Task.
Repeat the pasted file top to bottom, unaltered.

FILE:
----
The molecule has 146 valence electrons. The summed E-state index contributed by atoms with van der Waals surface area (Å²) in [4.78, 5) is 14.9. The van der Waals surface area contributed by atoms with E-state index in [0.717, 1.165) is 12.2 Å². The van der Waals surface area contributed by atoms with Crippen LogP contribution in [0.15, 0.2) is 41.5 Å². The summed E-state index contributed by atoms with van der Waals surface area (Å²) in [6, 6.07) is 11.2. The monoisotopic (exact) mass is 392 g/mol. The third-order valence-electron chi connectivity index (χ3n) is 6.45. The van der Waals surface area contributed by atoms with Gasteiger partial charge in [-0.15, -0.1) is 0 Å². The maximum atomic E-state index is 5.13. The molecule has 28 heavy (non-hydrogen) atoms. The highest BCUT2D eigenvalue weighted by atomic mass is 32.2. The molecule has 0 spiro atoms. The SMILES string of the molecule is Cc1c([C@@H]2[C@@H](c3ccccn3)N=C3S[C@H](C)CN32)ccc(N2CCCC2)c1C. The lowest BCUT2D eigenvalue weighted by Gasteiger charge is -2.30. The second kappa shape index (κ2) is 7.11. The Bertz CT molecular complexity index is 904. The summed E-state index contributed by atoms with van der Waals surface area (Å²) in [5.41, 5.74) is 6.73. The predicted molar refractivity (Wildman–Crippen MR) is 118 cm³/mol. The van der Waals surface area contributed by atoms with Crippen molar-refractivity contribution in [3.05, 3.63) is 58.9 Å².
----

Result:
The molecule has 146 valence electrons. The summed E-state index contributed by atoms with van der Waals surface area (Å²) in [4.78, 5) is 14.9. The van der Waals surface area contributed by atoms with E-state index in [0.717, 1.165) is 12.2 Å². The van der Waals surface area contributed by atoms with Crippen LogP contribution in [0.15, 0.2) is 41.5 Å². The summed E-state index contributed by atoms with van der Waals surface area (Å²) in [6, 6.07) is 11.2. The monoisotopic (exact) mass is 392 g/mol. The third-order valence-electron chi connectivity index (χ3n) is 6.45. The van der Waals surface area contributed by atoms with Gasteiger partial charge in [-0.15, -0.1) is 0 Å². The maximum atomic E-state index is 5.13. The molecule has 28 heavy (non-hydrogen) atoms. The highest BCUT2D eigenvalue weighted by atomic mass is 32.2. The molecule has 0 spiro atoms. The SMILES string of the molecule is Cc1c([C@@H]2[C@@H](c3ccccn3)N=C3S[C@H](C)CN32)ccc(N2CCCC2)c1C. The lowest BCUT2D eigenvalue weighted by Gasteiger charge is -2.30. The second kappa shape index (κ2) is 7.11. The Bertz CT molecular complexity index is 904. The summed E-state index contributed by atoms with van der Waals surface area (Å²) in [5.41, 5.74) is 6.73. The predicted molar refractivity (Wildman–Crippen MR) is 118 cm³/mol. The van der Waals surface area contributed by atoms with Crippen molar-refractivity contribution in [3.05, 3.63) is 58.9 Å².